I think you could also say it suffers because it seems to bring in ‘guest characters’ for no real reason, and drawing on the Image Universe list of characters is never going to bring interesting characters into those kinds of stories.

    Another drawback, especially later on is the gratuitous gore in some of the fight scenes. I think that’s because of Kirkman’s fascination with zombies, but I don’t think it’s needed here.

    BTW, I love the Invincible comics, but they aren’t perfect. Good, shiny fun.

  2. B. Macon 19 May 2009 at 3:47 am

    I agree with you about the crossovers. They feel gratuitous both from a storytelling perspective and an economic perspective. Marvel puts Wolverine on everyone’s cover because he sells.

    I’m torn about the bloodshed. On the one hand, I think that blood underscores the brutal elements of the plot, and of the Vitrusian empire particularly. That said, sometimes the gore gets creepy. Characters lose eyes so often that I have a tally going. (So far I’m up to 4).

    There’s a lot I really like about Invincible. In fact, so much that I felt I needed to do a separate article to fit it all. More on that later. 😉

  3. Benon 20 May 2009 at 4:27 am

    Yeah, I’m looking forward to it.

  4. Stefan the Exploding Manon 20 May 2009 at 5:48 am

    I’m thrilled that you’re reviewing Invincible, because I love it. I never noticed Invincible’s Mary Sue-ish tendencies before this, but they seem a lot clearer now. Also, Robert Kirkman’s characters tend to be very talky. Not as talky as anyone written by Brian Bendis, but still sometimes distractingly verbose.

    Can’t wait for the “good” review.

  5. B. Macon 20 May 2009 at 6:06 am

    I agree that there’s a lot of talking, but I regarded that as more of a plus than a minus. I think the talking was the only reason I made it past issue 2. The art was pretty bad, the action was banal, the characters sounded mostly boring, and the backstory– or what we had been told about the backstory, in any case– was hopelessly trite. Thankfully, the story made remarkable improvements on all of those fronts.

    For example, here’s the cover for Invincible #1. It’s a kind of boring angle, nothing is happening, and the quality of the art is distinctly subpar. There’s no personality.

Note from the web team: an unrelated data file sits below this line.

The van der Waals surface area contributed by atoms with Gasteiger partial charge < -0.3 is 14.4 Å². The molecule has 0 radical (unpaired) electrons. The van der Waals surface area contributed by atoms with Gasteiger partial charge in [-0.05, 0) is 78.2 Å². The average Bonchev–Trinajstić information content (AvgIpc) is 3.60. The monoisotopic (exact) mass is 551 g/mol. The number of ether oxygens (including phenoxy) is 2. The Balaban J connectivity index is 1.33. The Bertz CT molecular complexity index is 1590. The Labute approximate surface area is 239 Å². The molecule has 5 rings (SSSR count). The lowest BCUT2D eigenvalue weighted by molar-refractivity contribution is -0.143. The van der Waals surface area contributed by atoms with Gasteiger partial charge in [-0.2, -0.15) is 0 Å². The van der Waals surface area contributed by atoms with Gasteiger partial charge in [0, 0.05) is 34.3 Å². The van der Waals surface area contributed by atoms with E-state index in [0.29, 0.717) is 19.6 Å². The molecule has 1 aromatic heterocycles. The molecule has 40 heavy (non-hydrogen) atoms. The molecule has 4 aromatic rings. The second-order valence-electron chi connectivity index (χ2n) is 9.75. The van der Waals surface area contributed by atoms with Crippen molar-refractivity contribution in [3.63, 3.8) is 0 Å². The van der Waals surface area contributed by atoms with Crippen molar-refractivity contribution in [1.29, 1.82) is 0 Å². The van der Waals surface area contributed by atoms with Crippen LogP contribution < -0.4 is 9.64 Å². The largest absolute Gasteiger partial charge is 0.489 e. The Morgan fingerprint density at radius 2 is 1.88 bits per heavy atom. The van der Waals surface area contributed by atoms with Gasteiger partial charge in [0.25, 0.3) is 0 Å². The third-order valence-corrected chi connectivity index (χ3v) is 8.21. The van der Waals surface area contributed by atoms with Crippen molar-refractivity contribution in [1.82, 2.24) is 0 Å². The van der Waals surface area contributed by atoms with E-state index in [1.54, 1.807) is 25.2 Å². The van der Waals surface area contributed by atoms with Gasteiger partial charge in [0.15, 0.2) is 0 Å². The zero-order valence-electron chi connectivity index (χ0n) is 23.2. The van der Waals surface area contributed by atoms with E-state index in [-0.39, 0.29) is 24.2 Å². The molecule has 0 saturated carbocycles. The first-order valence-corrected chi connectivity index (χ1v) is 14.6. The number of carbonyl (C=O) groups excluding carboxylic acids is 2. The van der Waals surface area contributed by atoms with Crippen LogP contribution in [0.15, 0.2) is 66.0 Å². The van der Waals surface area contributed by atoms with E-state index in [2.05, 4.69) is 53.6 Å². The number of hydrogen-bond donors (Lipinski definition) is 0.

Here’s the cover for #56. Much, much better. The pose is interesting, the shading and anatomy are solid and removing the image of Invincible from the upper-left hand corner was a good call. This has much more emotional impact and says something about the character. I’m not a fan of his ripped muscles, but I can live with it.

  6. Stefan the Exploding Manon 20 May 2009 at 6:49 am

    Yes, I think the change of artist with issue 7 was a good choice all around. Incidentally, seven is my favourite issue of the series. Say what you like about the amount of supporting characters, but I find myself caring about each and every one of them.

  7. Benon 20 May 2009 at 3:01 pm

    I think the supporting characters are great too, even the villains who appear for a single issue (or single page – single frame – sometimes). I just don’t really like the walk-ins of other Image characters for no real reason.

  8. Ragged Boyon 22 May 2009 at 7:45 am

    Is Invincible a younger Superman?

    I remember watching the motion-comic of issue#1 of Invincible, it was okay. The only thing I remeber is that he was trying to find a superhero outfit and his dad fought a dragon in Asia.

  9. Maxon 21 Jul 2012 at 2:36 pm

    I haven’t read any invincible, but after reading this i really dislike the main character

  10. B. McKenzieon 21 Jul 2012 at 4:19 pm

    I think the main character could definitely have been pushed harder than he was early on. However, I’d still recommend checking out the series–overall, it’s generally very well-written.

  11. carloson 28 Jul 2013 at 9:40 am

    look at Chris Giarrusso’s take on the cover for #1. It’s chibi, and you’ll probably want to buy it instead (though it is misleading about content unless you read the disclaimer on his website)

  12. Albrechton 03 Jun 2020 at 9:07 am

    I thought it was fairly innocent wish-fulfillment at first with some commentary on fascist expansionism in the form of the betraying superfigure and his people.

    But then I started seeing some stuff I really didn’t like and it kept getting worse.

    Considering the Robert Kirkman’s other predilections, the optics got really bad by the time Mark gets back from space. Especially the stuff with Mark’s replacement on Earth murdering his own folks. That whole bit’s utterly unnecessary and the build up makes no sense. I had been increasingly questioning whether my delight at the shocking betrayal in the initial storyline, and with Black Samson’s badly-motivated murder arc and the reverse rape scene and the growing libertarian creepiness, I was done with the series. I’m done with Kirkman period.

Trackback URI | Comments RSS

Leave a Reply